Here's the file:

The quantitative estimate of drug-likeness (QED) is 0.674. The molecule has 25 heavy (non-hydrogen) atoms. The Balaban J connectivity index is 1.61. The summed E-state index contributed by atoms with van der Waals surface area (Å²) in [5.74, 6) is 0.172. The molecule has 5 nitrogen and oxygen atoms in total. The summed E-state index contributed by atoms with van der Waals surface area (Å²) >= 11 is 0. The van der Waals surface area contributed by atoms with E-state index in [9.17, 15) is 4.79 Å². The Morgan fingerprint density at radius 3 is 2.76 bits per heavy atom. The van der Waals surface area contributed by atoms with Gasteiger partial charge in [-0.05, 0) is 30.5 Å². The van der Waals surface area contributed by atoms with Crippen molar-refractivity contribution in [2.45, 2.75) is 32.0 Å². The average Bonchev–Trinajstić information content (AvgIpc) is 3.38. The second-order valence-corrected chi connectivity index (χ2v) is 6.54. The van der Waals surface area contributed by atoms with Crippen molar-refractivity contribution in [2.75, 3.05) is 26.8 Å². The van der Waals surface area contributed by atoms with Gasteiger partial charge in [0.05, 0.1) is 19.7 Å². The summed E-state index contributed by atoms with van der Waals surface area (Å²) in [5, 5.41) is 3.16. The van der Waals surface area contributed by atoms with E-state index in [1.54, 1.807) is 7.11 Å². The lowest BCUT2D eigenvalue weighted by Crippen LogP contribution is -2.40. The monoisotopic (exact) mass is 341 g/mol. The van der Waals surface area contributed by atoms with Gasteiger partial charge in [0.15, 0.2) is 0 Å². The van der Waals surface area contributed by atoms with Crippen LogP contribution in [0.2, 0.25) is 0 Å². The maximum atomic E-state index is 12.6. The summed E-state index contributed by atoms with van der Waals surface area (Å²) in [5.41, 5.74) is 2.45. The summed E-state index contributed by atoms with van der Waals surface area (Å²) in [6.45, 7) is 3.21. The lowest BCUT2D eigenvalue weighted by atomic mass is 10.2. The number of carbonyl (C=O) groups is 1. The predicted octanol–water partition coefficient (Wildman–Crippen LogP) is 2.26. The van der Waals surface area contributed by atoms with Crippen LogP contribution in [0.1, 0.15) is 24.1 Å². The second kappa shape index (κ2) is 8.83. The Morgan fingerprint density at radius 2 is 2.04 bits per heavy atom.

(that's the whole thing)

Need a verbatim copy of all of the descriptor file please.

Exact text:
The quantitative estimate of drug-likeness (QED) is 0.674. The molecule has 25 heavy (non-hydrogen) atoms. The Balaban J connectivity index is 1.61. The summed E-state index contributed by atoms with van der Waals surface area (Å²) in [5.74, 6) is 0.172. The molecule has 5 nitrogen and oxygen atoms in total. The summed E-state index contributed by atoms with van der Waals surface area (Å²) >= 11 is 0. The van der Waals surface area contributed by atoms with E-state index in [9.17, 15) is 4.79 Å². The Morgan fingerprint density at radius 3 is 2.76 bits per heavy atom. The van der Waals surface area contributed by atoms with Gasteiger partial charge in [-0.05, 0) is 30.5 Å². The van der Waals surface area contributed by atoms with Crippen molar-refractivity contribution in [2.45, 2.75) is 32.0 Å². The average Bonchev–Trinajstić information content (AvgIpc) is 3.38. The second-order valence-corrected chi connectivity index (χ2v) is 6.54. The van der Waals surface area contributed by atoms with Crippen molar-refractivity contribution in [2.75, 3.05) is 26.8 Å². The van der Waals surface area contributed by atoms with Gasteiger partial charge in [0.05, 0.1) is 19.7 Å². The summed E-state index contributed by atoms with van der Waals surface area (Å²) in [5, 5.41) is 3.16. The van der Waals surface area contributed by atoms with E-state index in [1.54, 1.807) is 7.11 Å². The lowest BCUT2D eigenvalue weighted by Crippen LogP contribution is -2.40. The monoisotopic (exact) mass is 341 g/mol. The van der Waals surface area contributed by atoms with Gasteiger partial charge in [0.15, 0.2) is 0 Å². The van der Waals surface area contributed by atoms with Crippen LogP contribution in [0.2, 0.25) is 0 Å². The maximum atomic E-state index is 12.6. The summed E-state index contributed by atoms with van der Waals surface area (Å²) in [5.41, 5.74) is 2.45. The summed E-state index contributed by atoms with van der Waals surface area (Å²) in [6.45, 7) is 3.21. The lowest BCUT2D eigenvalue weighted by atomic mass is 10.2. The number of carbonyl (C=O) groups is 1. The predicted octanol–water partition coefficient (Wildman–Crippen LogP) is 2.26. The van der Waals surface area contributed by atoms with Crippen LogP contribution in [0.1, 0.15) is 24.1 Å². The second kappa shape index (κ2) is 8.83. The Morgan fingerprint density at radius 2 is 2.04 bits per heavy atom.